Know the notes you are on. The best place to start is with the music you already have. Whether this music is printed or has been learned by ear, will get the right notes to find new ones. Find out what your key signature is so you can find the joints and positions in the song.
Find out the interval spaces from note to note. This means that if your note for the melody is on one note, you move up or down, you count how many half steps it is to the next note. This is your interval distance. You will want to do it all the way through the melody, as well as for the chord movements and harmonies.
Enter your new key. Now that you have an idea of how everything is separated, you can transform into your new key. This means that your basic notation will change. If your key signature was in C, your base note and midpoint were also in C. If you incorporate this into E, the center starts at E. In this case, your interval change is up by a third. You should always count interval s, from your most recent key signature – to this one – as each note will retain this new interval offset.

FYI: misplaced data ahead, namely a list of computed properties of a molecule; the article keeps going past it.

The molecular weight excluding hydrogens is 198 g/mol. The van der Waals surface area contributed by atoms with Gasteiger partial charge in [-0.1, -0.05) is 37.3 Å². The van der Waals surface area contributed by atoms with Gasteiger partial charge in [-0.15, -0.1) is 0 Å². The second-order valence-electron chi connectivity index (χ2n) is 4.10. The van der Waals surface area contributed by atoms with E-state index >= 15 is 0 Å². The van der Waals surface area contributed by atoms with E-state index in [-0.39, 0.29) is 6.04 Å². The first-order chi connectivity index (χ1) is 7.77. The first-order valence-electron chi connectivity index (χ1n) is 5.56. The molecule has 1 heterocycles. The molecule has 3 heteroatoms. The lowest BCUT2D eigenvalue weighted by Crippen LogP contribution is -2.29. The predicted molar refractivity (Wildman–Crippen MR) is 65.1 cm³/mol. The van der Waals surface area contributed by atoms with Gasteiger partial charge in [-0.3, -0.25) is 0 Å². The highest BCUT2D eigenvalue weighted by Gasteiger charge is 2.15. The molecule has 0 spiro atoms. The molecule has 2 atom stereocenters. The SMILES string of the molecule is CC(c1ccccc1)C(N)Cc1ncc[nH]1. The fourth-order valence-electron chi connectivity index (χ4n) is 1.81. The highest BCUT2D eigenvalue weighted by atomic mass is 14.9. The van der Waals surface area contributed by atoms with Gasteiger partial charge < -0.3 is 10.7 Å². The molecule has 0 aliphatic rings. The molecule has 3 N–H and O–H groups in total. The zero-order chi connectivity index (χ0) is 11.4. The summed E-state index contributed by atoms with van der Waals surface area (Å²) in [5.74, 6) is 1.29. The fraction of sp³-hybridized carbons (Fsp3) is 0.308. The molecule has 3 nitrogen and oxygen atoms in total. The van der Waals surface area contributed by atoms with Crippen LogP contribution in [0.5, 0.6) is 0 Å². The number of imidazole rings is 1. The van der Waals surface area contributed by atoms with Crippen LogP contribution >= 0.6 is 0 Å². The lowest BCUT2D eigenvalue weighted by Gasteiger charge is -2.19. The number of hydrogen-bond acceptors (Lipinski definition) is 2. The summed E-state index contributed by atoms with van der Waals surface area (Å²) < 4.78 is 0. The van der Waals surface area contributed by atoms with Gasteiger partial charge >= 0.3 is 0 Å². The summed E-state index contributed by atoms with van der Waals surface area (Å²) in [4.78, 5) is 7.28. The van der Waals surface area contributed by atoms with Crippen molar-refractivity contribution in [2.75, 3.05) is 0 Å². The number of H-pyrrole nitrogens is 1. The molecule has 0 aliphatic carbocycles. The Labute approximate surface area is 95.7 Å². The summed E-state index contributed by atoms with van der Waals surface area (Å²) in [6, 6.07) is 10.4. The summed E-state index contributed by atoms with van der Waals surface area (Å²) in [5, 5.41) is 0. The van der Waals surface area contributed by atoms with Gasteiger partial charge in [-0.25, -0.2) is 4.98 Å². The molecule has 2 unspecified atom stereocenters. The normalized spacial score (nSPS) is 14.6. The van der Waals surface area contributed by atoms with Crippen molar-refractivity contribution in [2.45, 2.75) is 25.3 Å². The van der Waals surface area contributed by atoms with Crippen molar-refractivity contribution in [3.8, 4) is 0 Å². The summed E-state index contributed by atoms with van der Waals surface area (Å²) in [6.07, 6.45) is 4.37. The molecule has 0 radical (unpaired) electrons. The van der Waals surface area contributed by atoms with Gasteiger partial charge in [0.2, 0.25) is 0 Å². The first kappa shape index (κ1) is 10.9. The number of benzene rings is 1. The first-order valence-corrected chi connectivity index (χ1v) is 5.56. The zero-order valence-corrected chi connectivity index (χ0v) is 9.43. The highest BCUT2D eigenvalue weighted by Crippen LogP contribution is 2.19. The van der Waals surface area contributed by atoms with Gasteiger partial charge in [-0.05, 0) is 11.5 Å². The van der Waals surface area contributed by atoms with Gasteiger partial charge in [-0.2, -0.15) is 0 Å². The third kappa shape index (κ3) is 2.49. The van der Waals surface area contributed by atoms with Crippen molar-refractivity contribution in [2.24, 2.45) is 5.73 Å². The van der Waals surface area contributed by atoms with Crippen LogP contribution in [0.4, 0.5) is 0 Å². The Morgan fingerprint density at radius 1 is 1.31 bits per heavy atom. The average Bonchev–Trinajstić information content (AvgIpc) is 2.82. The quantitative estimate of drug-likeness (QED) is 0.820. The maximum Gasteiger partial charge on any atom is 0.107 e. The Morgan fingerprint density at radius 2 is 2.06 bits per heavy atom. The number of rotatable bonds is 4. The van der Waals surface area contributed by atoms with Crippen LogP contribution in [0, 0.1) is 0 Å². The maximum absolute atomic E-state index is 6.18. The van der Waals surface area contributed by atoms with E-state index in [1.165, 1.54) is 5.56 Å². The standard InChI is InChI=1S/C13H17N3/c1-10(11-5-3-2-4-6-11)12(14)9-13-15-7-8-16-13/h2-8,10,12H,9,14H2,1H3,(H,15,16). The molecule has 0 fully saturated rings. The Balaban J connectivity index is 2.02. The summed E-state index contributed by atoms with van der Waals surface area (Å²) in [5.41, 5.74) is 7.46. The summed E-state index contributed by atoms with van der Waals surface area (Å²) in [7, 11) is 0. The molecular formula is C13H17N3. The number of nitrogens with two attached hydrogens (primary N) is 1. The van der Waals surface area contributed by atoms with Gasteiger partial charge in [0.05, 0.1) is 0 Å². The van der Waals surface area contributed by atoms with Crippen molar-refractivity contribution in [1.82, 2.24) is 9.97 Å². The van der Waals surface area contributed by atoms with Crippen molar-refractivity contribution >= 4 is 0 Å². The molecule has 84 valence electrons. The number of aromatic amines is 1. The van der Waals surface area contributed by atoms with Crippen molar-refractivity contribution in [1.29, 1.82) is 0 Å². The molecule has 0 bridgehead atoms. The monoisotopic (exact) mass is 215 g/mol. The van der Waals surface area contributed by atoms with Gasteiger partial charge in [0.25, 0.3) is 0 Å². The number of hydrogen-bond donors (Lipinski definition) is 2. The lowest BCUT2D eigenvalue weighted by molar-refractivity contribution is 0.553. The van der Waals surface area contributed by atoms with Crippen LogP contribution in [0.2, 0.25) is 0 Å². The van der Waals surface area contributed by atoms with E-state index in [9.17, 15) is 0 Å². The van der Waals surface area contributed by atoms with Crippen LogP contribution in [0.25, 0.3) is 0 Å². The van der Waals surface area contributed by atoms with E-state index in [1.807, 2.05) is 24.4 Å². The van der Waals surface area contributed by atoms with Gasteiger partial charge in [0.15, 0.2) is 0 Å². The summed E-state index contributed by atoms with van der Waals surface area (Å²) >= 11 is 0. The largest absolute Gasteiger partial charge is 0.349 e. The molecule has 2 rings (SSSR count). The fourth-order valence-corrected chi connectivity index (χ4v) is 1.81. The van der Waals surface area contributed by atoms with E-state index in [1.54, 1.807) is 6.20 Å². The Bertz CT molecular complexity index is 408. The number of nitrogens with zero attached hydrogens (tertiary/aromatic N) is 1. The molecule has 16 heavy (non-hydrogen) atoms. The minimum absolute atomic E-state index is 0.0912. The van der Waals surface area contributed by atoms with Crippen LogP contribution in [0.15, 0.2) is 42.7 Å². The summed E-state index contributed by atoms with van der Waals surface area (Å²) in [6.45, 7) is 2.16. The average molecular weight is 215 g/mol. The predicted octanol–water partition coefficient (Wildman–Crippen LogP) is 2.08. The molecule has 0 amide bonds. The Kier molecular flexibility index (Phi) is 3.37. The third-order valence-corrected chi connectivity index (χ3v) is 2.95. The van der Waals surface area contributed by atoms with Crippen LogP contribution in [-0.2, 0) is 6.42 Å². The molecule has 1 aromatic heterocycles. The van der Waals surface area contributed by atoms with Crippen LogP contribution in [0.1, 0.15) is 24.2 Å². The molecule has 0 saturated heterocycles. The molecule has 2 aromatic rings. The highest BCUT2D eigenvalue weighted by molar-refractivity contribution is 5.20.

Reset the spaces. You can now take the new key and move everything up or down according to the intervals you printed. For example, if you start with E, you can now print the intervals you counted up or down from this note. You will use E as the base note, with everything moving in the same intervals around it. For example, in your old song you may have had a C to a D. In the new song it will be an E to an F #. It keeps the same interval distance, but it gets higher than the last key.
Tips and warnings
If you can not sing or play in a particular key signature of a song, it may prevent you from enjoying the music. Once you understand how to transpose or change the key signature of your song, it lets you keep the right lets move, no matter what you play.